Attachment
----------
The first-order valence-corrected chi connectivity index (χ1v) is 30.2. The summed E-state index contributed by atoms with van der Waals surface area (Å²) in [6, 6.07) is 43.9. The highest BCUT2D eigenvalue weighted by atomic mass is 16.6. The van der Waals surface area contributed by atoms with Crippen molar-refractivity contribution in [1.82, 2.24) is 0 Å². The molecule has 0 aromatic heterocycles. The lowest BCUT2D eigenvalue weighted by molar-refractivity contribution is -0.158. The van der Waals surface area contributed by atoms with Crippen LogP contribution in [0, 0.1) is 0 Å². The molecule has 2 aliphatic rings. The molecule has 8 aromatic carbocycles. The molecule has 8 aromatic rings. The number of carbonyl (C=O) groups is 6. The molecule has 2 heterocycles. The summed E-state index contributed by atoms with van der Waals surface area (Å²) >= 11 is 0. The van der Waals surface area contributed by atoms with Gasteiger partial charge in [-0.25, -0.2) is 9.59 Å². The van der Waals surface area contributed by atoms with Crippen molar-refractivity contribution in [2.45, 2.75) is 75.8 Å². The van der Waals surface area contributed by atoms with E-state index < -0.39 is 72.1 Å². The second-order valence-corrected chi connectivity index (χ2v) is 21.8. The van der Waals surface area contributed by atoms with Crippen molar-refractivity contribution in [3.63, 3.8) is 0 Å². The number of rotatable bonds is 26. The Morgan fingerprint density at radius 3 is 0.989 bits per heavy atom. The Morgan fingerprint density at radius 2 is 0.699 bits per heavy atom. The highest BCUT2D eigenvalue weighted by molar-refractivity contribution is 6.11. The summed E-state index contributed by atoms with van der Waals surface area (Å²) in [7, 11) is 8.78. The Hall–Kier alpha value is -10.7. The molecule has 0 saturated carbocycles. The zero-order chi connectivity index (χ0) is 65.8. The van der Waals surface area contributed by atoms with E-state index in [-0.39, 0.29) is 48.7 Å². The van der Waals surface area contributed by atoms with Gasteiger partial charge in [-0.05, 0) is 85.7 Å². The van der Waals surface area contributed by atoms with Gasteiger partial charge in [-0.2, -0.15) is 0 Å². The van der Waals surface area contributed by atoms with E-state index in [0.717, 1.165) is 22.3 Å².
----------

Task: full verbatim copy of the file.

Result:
The first-order valence-corrected chi connectivity index (χ1v) is 30.2. The summed E-state index contributed by atoms with van der Waals surface area (Å²) in [6, 6.07) is 43.9. The highest BCUT2D eigenvalue weighted by atomic mass is 16.6. The van der Waals surface area contributed by atoms with Crippen molar-refractivity contribution in [1.82, 2.24) is 0 Å². The molecule has 0 aromatic heterocycles. The lowest BCUT2D eigenvalue weighted by molar-refractivity contribution is -0.158. The van der Waals surface area contributed by atoms with Crippen LogP contribution in [0, 0.1) is 0 Å². The molecule has 2 aliphatic rings. The molecule has 8 aromatic carbocycles. The molecule has 8 aromatic rings. The number of carbonyl (C=O) groups is 6. The molecule has 2 heterocycles. The summed E-state index contributed by atoms with van der Waals surface area (Å²) >= 11 is 0. The van der Waals surface area contributed by atoms with Gasteiger partial charge in [-0.25, -0.2) is 9.59 Å². The van der Waals surface area contributed by atoms with Crippen molar-refractivity contribution in [2.45, 2.75) is 75.8 Å². The van der Waals surface area contributed by atoms with E-state index < -0.39 is 72.1 Å². The second-order valence-corrected chi connectivity index (χ2v) is 21.8. The van der Waals surface area contributed by atoms with Crippen molar-refractivity contribution in [3.63, 3.8) is 0 Å². The number of rotatable bonds is 26. The Morgan fingerprint density at radius 3 is 0.989 bits per heavy atom. The Morgan fingerprint density at radius 2 is 0.699 bits per heavy atom. The highest BCUT2D eigenvalue weighted by molar-refractivity contribution is 6.11. The summed E-state index contributed by atoms with van der Waals surface area (Å²) in [7, 11) is 8.78. The Hall–Kier alpha value is -10.7. The molecule has 0 saturated carbocycles. The zero-order chi connectivity index (χ0) is 65.8. The van der Waals surface area contributed by atoms with E-state index in [-0.39, 0.29) is 48.7 Å². The van der Waals surface area contributed by atoms with Gasteiger partial charge in [-0.05, 0) is 85.7 Å². The van der Waals surface area contributed by atoms with Gasteiger partial charge in [-0.2, -0.15) is 0 Å². The van der Waals surface area contributed by atoms with E-state index in [0.717, 1.165) is 22.3 Å².